Transgender women will be excluded from playing against other adult women in contact rugby in Ireland, the Irish Rugby Football Union (IRFU) announced on Wednesday.
The IRFU said the decision is based on “medical and scientific evidence and is in line with World Rugby guidance.”
A statement by the IRFU said: “Recent peer reviewed research provides evidence that there are physical differences between those people whose sex was assigned as male and those as female at birth, and advantages in strength, stamina and physique brought about by male puberty are significant and retained even after testosterone suppression.”
The new policy, which the IRFU says is in line with that of World Rugby, the RFU and other governing bodies, will mean that contact rugby for players in the female category is limited to those whose sex was recorded as female at birth.
The gender participation policy for rugby will take effect for the forthcoming season “in order to ensure fair competition and the safety of competitors”, the union said.
The IRFU acknowledged that there are two registered players affected by this change in Ireland, and has discussed the matter directly with them including options to remain active in the game, such as non-contact playing formats (tag/touch rugby), refereeing, coaching, and volunteering, underlining that the IRFU values their on-going involvement in the game.
In the male category, players whose sex is recorded at birth as female may continue to play if they provide written consent and a risk assessment is carried out.
In the statement the union said: “The IRFU is keenly aware that this is a sensitive and challenging area for those involved and the wider LGBT+ community and will continue to work with those impacted, providing support to ensure their ongoing involvement with the game.”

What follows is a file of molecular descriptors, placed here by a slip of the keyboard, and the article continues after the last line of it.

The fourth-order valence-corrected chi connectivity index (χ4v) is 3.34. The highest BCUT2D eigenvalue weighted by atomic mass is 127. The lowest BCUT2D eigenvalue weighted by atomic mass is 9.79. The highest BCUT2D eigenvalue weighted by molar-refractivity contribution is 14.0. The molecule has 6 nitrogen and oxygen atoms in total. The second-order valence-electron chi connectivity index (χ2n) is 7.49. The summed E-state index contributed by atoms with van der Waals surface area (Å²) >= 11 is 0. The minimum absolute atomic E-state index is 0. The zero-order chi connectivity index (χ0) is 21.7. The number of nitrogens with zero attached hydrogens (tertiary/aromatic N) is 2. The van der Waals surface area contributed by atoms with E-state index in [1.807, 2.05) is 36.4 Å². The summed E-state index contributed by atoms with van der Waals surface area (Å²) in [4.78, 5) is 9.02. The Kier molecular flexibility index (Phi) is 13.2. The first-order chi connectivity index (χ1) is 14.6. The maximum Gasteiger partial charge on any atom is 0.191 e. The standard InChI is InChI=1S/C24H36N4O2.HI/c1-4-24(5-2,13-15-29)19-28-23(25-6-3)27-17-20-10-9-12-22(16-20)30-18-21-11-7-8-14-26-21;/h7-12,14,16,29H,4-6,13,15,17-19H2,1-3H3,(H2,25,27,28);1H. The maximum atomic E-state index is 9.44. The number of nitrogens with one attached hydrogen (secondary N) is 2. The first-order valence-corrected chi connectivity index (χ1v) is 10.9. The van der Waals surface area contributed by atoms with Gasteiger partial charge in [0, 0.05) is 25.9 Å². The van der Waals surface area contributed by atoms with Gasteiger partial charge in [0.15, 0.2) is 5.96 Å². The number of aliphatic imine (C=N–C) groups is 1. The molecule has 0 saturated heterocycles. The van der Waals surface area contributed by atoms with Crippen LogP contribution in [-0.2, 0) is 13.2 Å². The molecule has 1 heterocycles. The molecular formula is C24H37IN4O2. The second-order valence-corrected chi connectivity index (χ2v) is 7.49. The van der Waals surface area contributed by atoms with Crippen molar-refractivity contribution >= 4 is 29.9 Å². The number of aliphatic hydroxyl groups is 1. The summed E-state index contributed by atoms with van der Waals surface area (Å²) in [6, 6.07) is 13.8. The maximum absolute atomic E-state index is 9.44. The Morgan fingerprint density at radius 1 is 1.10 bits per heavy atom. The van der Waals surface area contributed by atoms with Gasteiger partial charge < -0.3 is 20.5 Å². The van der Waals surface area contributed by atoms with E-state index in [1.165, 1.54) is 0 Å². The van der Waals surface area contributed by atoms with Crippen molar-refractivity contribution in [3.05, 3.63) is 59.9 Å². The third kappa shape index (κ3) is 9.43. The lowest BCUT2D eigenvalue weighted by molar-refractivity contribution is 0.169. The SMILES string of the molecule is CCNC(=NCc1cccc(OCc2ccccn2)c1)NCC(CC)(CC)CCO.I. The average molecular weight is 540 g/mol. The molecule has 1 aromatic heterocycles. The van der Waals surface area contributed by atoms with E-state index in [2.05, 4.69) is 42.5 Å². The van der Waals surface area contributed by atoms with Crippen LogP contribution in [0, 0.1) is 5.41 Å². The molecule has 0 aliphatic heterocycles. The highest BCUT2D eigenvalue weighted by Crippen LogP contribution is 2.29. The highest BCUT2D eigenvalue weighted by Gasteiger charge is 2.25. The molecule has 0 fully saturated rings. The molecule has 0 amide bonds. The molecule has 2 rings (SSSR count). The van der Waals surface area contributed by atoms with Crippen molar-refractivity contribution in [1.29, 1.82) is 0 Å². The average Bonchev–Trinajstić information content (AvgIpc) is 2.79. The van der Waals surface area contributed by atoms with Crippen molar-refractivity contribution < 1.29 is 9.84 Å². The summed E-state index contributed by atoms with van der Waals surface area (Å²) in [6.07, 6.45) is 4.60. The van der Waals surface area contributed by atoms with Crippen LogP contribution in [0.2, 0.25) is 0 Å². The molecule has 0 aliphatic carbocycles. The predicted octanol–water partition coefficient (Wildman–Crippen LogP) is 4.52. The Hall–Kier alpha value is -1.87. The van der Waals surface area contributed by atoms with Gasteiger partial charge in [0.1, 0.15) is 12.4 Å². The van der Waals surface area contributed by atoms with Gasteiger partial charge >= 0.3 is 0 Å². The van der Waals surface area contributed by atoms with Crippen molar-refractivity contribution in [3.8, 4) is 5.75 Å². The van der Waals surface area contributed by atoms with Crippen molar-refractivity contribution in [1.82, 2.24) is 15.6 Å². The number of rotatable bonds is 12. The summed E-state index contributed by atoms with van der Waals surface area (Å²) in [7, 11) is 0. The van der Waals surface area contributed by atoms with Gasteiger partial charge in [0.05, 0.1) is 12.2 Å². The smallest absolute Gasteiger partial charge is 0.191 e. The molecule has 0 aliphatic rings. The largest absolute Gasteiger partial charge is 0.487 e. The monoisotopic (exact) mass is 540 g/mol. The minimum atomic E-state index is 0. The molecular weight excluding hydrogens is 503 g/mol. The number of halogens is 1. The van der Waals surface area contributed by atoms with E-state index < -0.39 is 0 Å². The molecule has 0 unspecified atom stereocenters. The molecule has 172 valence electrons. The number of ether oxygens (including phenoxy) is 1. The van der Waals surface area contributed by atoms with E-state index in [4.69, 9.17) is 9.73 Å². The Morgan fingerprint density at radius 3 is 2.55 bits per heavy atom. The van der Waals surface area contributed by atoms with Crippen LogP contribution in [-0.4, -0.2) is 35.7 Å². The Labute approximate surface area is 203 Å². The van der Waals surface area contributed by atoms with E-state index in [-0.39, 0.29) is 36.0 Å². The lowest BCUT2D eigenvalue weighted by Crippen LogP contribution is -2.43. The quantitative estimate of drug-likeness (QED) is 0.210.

Meanwhile, Trans Equality Together has condemned the IRFU’s decision to ban trans women and girls over the age of 12 from playing contact rugby, and are calling on the IRFU to immediately pause this decision.
Moninne Griffith, chief executive officer of Belong To and co-director of Trans Equality Together, said: “This reactionary ban directly affects a very small number of trans players in Ireland, but it will have deep-reaching negative consequences across society.
“It is openly sending a message to trans people, their families and allies that they are not welcome in the rugby community. It is also setting a dangerous precedent for other Irish sporting organisations to follow their lead in banning trans players.
“We note the IRFU’s values include respect, integrity, and inclusivity – this decision flies in the face of these values.”
Tina Kolos Orban, chief executive officer of TENI and co-director of Trans Equality Together, said: “The IRFU’s decision follows England RFU’s same ban in recent weeks, a decision which was based on problematic UK-specific research with a number of unaddressed limitations.
“Ireland is not the UK, and any decision regarding trans players in Ireland should be based on Ireland-specific research which we are urging the IRFU to undertake.
“The trans community and the wider rugby community should be central to any decision being made regarding who can and cannot play, and we are calling on the IRFU to begin this consultation process. This blanket ban is a blunt tool that has not sought to understand the views of those affected by this move.”